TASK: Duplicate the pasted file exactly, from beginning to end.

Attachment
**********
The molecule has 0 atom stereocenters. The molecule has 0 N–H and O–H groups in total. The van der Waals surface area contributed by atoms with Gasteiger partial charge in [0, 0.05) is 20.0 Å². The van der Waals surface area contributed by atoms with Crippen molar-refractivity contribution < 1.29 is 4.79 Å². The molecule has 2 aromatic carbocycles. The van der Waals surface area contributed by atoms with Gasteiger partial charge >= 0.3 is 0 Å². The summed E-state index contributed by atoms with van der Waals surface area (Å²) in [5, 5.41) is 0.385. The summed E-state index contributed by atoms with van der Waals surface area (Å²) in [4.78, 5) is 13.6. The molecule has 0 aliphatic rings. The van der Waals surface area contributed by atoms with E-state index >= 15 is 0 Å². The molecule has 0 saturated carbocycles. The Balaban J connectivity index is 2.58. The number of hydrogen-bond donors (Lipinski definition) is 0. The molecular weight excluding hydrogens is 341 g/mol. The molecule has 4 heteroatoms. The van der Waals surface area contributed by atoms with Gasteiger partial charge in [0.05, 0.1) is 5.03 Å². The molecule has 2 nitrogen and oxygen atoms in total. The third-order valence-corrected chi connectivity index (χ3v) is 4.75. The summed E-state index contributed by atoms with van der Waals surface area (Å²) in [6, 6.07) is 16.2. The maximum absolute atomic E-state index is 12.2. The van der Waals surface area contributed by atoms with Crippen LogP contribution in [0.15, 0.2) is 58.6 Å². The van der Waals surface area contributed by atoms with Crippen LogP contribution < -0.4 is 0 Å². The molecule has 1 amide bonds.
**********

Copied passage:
The molecule has 0 atom stereocenters. The molecule has 0 N–H and O–H groups in total. The van der Waals surface area contributed by atoms with Gasteiger partial charge in [0, 0.05) is 20.0 Å². The van der Waals surface area contributed by atoms with Crippen molar-refractivity contribution < 1.29 is 4.79 Å². The molecule has 2 aromatic carbocycles. The van der Waals surface area contributed by atoms with Gasteiger partial charge >= 0.3 is 0 Å². The summed E-state index contributed by atoms with van der Waals surface area (Å²) in [5, 5.41) is 0.385. The summed E-state index contributed by atoms with van der Waals surface area (Å²) in [4.78, 5) is 13.6. The molecule has 0 aliphatic rings. The van der Waals surface area contributed by atoms with E-state index >= 15 is 0 Å². The molecule has 0 saturated carbocycles. The Balaban J connectivity index is 2.58. The number of hydrogen-bond donors (Lipinski definition) is 0. The molecular weight excluding hydrogens is 341 g/mol. The molecule has 4 heteroatoms. The van der Waals surface area contributed by atoms with Gasteiger partial charge in [0.05, 0.1) is 5.03 Å². The molecule has 2 nitrogen and oxygen atoms in total. The third-order valence-corrected chi connectivity index (χ3v) is 4.75. The summed E-state index contributed by atoms with van der Waals surface area (Å²) in [6, 6.07) is 16.2. The maximum absolute atomic E-state index is 12.2. The van der Waals surface area contributed by atoms with Crippen LogP contribution in [0.15, 0.2) is 58.6 Å². The van der Waals surface area contributed by atoms with Crippen LogP contribution < -0.4 is 0 Å². The molecule has 1 amide bonds.